We have put together 8 tips for translators to help a translation professional deliver a high-quality translation service and thus reduce inefficient and time-consuming steps and queries:
- Make sure you review the document(s) and files before starting a translation. Read all the instructions that come with the job: they show you the way in which the translation must be approached. You wouldn’t call a plumber to repair a leak and leave your house without a shower. Ensure that all the files and documents that the client needs are the ones you have received.
- Make sure that you are comfortable with the subject matter and language style and confirm this with the Translation Project Manager. Whilst you may take on translations in fields in which you are not an expert for the sake of expanding your business, it will take you more time to master the terminology and you will have to invest time in doing so. There is nothing wrong with it, but be aware that your own quality checking and revision become even more important. Sadly, there may be some subjects for which you are simply not qualified or that you are not good at. It is OK. Professional translators specialize in a few subjects and, in time, they become so good at them that they hardly take on anything outside their sphere of expertise.
- Make sure you are familiar with the file format. If you are working for a translation company, the files should be sent in a translation-friendly format and with a translation memory. Do not change the CAT tool your client has specified. There is no worse feeling for Translation Project Managers than receiving a file that they have to restructure because of bad formatting. You may have saved some money using a tool that promises full compatibility with this and that format, but if you have not tried it yourself and the original format is heavily formatted, you end up wasting the Project Manager’s precious time and ruining a good relationship. They will have to reconstruct the whole file and no matter how good your translation was, wasted time can never be recovered. You risk losing a client.34
- Use all reference materials, style guides, glossaries and terminology databases. Never ignore a glossary that has been sent to you. If the client has created a database, use it. If it is a simple excel file, you know all tools can import this format into a CAT tool and CSV can create a glossary file in seconds. It is essential that you are consistent with the terminology and style of previous jobs. Quite often, you will not be the first translator involved in a publication process. One-time translation buyers are few and far between and if you want to succeed in business as a translator, you want regular, paying clients and a regular income. It may be the first time you are translating a particular piece or set of files. It may be the first time you are translating for a particular client, but they are sure to have bought translation services before and they expect consistency in style and terminology.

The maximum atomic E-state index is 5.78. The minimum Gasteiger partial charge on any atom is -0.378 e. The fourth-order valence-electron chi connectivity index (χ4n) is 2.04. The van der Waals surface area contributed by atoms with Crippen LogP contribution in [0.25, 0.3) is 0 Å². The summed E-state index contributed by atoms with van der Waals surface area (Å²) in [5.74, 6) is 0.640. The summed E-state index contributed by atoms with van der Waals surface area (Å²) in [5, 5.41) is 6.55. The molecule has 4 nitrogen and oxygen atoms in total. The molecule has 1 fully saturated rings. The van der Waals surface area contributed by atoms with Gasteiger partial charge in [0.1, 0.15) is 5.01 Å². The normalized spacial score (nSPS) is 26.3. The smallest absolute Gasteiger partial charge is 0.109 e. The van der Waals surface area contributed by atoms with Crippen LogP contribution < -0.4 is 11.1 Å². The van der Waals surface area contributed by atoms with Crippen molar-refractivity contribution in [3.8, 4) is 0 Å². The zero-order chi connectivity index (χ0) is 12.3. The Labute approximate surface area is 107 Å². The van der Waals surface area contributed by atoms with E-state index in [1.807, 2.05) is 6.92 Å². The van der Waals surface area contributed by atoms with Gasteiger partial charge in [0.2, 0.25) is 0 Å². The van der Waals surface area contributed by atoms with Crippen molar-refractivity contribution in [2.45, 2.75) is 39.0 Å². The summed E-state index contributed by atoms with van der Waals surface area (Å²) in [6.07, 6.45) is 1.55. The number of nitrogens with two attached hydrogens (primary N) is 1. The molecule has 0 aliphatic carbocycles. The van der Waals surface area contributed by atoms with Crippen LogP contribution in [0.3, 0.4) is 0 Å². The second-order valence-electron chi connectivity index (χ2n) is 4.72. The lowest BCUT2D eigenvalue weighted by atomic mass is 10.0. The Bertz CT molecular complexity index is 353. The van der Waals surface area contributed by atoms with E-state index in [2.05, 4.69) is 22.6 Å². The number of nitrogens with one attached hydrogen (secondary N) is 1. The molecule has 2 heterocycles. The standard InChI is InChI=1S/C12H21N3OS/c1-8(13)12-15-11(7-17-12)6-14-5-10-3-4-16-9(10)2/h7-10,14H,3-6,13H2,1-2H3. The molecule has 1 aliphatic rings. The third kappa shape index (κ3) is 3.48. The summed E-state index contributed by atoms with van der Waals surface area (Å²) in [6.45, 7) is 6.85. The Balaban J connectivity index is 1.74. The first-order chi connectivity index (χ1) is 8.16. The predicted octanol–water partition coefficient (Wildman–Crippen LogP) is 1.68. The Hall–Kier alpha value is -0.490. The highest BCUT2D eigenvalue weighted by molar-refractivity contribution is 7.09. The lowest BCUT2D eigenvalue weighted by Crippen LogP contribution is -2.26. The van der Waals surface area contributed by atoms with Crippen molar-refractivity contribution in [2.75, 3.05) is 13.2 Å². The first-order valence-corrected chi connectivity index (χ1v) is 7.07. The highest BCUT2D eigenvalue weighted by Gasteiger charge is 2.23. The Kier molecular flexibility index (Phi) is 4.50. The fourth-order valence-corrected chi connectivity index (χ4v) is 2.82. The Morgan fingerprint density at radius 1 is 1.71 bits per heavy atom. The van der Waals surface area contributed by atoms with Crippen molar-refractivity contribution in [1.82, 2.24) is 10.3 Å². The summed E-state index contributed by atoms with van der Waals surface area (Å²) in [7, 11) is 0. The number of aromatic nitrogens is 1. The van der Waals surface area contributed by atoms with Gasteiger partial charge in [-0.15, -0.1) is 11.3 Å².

- Contact your Translation Project Manager immediately if you find any problems with the translation memory or the glossary. Take note in a separate file of any terminology issues and comments while you are working. Remember, feedback is always appreciated and it helps to build on quality and improvements in the process. You will score many points in your Translation Project Manager’s eyes and you will build a reputation for yourself as a serious, quality-conscientious translator.
- Identify relevant reference sources on the Internet for the subject you are going to translate. If you are going to translate technical documentation for bicycles, find the brand’s website in your language. The manufacturer’s competitors are often a source of good terminology and style. If you are translating medical devices, you are sure to find some relevant material on related websites. Have all this ready before you begin to translate. It is called “background work”.
you have finished your translation, run your spellchecker and correct any
misspellings and typos. Now is the time to become your own editor and read over
the document, comparing it to the original. Read again without looking at the
source text to make sure that it makes sense.
- Do not be literal. Translation buyers and readers never appreciate translations that is a word-for-word carbon copy of a foreign language. It is not acceptable unless you are translating technical material, as expressions and idioms seldom translate literally from one language to another.